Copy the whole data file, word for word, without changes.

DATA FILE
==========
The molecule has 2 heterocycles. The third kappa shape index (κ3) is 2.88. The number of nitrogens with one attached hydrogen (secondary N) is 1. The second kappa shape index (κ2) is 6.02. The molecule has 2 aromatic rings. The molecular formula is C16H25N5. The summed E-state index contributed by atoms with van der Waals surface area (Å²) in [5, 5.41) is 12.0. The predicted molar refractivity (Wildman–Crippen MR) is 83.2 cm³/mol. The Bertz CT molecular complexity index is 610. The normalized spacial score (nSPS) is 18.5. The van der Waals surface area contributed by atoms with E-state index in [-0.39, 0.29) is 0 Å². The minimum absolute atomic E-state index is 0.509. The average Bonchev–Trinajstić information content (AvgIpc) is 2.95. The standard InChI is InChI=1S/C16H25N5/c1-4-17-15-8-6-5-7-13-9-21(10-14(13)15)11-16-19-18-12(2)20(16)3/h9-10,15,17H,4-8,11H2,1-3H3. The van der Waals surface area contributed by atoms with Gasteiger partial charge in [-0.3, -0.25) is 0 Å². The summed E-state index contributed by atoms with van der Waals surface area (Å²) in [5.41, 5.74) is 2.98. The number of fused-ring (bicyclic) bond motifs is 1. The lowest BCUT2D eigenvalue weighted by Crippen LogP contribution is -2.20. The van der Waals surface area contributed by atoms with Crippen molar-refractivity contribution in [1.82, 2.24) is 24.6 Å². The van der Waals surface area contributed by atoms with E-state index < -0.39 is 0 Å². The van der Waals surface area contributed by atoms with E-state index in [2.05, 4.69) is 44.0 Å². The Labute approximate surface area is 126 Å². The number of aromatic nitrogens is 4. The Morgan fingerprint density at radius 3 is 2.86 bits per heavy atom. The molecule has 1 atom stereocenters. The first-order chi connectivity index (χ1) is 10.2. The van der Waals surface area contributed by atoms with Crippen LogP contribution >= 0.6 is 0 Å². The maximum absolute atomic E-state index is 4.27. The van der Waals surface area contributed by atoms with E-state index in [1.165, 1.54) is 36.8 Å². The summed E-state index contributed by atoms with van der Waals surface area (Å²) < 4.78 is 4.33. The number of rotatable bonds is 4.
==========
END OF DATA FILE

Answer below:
The molecule has 2 heterocycles. The third kappa shape index (κ3) is 2.88. The number of nitrogens with one attached hydrogen (secondary N) is 1. The second kappa shape index (κ2) is 6.02. The molecule has 2 aromatic rings. The molecular formula is C16H25N5. The summed E-state index contributed by atoms with van der Waals surface area (Å²) in [5, 5.41) is 12.0. The predicted molar refractivity (Wildman–Crippen MR) is 83.2 cm³/mol. The Bertz CT molecular complexity index is 610. The normalized spacial score (nSPS) is 18.5. The van der Waals surface area contributed by atoms with E-state index in [-0.39, 0.29) is 0 Å². The minimum absolute atomic E-state index is 0.509. The average Bonchev–Trinajstić information content (AvgIpc) is 2.95. The standard InChI is InChI=1S/C16H25N5/c1-4-17-15-8-6-5-7-13-9-21(10-14(13)15)11-16-19-18-12(2)20(16)3/h9-10,15,17H,4-8,11H2,1-3H3. The van der Waals surface area contributed by atoms with Gasteiger partial charge in [-0.3, -0.25) is 0 Å². The summed E-state index contributed by atoms with van der Waals surface area (Å²) in [5.41, 5.74) is 2.98. The number of fused-ring (bicyclic) bond motifs is 1. The lowest BCUT2D eigenvalue weighted by Crippen LogP contribution is -2.20. The van der Waals surface area contributed by atoms with Crippen molar-refractivity contribution in [1.82, 2.24) is 24.6 Å². The van der Waals surface area contributed by atoms with E-state index < -0.39 is 0 Å². The van der Waals surface area contributed by atoms with E-state index in [2.05, 4.69) is 44.0 Å². The Labute approximate surface area is 126 Å². The number of aromatic nitrogens is 4. The Morgan fingerprint density at radius 3 is 2.86 bits per heavy atom. The molecule has 1 atom stereocenters. The first-order chi connectivity index (χ1) is 10.2. The van der Waals surface area contributed by atoms with Crippen LogP contribution >= 0.6 is 0 Å². The maximum absolute atomic E-state index is 4.27. The van der Waals surface area contributed by atoms with E-state index in [1.165, 1.54) is 36.8 Å². The summed E-state index contributed by atoms with van der Waals surface area (Å²) < 4.78 is 4.33. The number of rotatable bonds is 4.